Here is a potential slogan for residents of one particular Fort Point luxury tower to direct at their new property manager: Yuppie Lives Matter.
First lured in by spacious rooms with built-in furniture and posh amenities, the disruptors filling high-end units at 315 on A, seemingly an orgy of 25- to 45-year-old innovators, feel as if the building’s recent sale and changeover in management has left them paying senior rates for sophomore accoutrements. Some of their complaints seem legitimate, especially considering the less-than-savory reputation of the building’s new owners. Nevertheless, residents leading the charge have done themselves no favors by making hysterical statements in response to controversial access restrictions to the building’s top-floor “SkyLounge.”
When EQR–315, an affiliate of Chicago-based apartment company Equity Residential, bought 315 on A for a reported $130.3 million in April, the company put in place its own management team, and that’s where the trouble appears to have started. An email obtained by DigBoston offers a disturbing, first-hand account of life inside the walls of this correctional facility masquerading as a luxury building for ambitious professionals. Written by a resident of 315 on A and dated May 15, the note was formally addressed to Equity Residential staff (though informally directed to a much more sinister group) …
Dear 315 on A Wardens,
It’s only a been a couple short weeks since you’ve taken over the building. While I appreciate that you have quickly fixed many of the issues left by Greystar [the former property management team], creating unnecessary rules is not acceptable.
Said inmate goes on to praise the “Wardens” for implementing a “schedule for the Freight Elevator,” which he hails as an “expected” move by a considerate management team because, after all, “nobody wants to wait 15 minutes to get up to their apartment.” However, the ringleader then throws the gauntlet. “A schedule for renting out the SkyLounge is also expected … it’s a privilege to use [SkyLounge] for a private gathering, but not at the expense of other residents who share the space.”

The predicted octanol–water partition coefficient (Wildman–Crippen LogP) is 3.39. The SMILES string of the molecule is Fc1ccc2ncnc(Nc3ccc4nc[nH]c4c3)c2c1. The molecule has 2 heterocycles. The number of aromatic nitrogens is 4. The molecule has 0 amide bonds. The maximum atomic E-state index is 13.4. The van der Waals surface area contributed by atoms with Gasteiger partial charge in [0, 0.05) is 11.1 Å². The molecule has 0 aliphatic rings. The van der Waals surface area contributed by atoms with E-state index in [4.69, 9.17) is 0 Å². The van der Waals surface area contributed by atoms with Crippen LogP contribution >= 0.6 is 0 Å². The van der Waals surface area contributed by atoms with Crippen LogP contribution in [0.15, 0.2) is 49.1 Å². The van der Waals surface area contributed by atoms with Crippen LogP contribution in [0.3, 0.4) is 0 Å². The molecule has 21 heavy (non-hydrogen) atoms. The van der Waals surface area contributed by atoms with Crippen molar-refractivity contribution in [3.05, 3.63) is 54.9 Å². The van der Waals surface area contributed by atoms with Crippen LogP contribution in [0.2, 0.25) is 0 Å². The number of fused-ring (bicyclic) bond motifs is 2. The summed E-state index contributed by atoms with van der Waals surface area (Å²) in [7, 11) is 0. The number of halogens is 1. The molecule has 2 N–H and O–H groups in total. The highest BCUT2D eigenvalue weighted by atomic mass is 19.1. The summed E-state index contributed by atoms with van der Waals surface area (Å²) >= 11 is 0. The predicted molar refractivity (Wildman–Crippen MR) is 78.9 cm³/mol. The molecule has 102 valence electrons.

How did the so-called wardens respond? They slapped a curfew on SkyLounge privileges, sending angry shockwaves through the building. “[F]orcing us to vacate the common area by midnight is completely illogical,” the perturbed resident cried in a subsequent email, on which many of the 315 on A tenants were copied. “If you are to propose a seemingly senseless mandate such as removing access to the SkyLounge, please provide at least a modicum or rationale.”
Don’t hate on the resident just yet. It turns out the landlord has a rep for infuriating contractees with nickel-and-dime tactics. The 315 on A complaint email was absent any lick of self-awareness, but Equity Residential, a publicly traded apartment company, appears to place money before tenants. “[Equity] isn’t from here,” according to one local real estate player who is familiar with the situation, and who spoke off the record for fear of professional retaliation. “Equity is a national company that operates like a business. For them, it’s all about the bottom line.”
Equity Residential has properties in 11 states and Washington, DC, and specifically targets “high-quality properties in growth markets.” That ranges from obvious places like New York City, Boston, and San Francisco to smaller up-and-coming monied areas like Stamford. In total, Equity owns 18 properties across the Commonwealth, including seven in Boston, six in Cambridge, and three along Route 128 in Waltham and Burlington.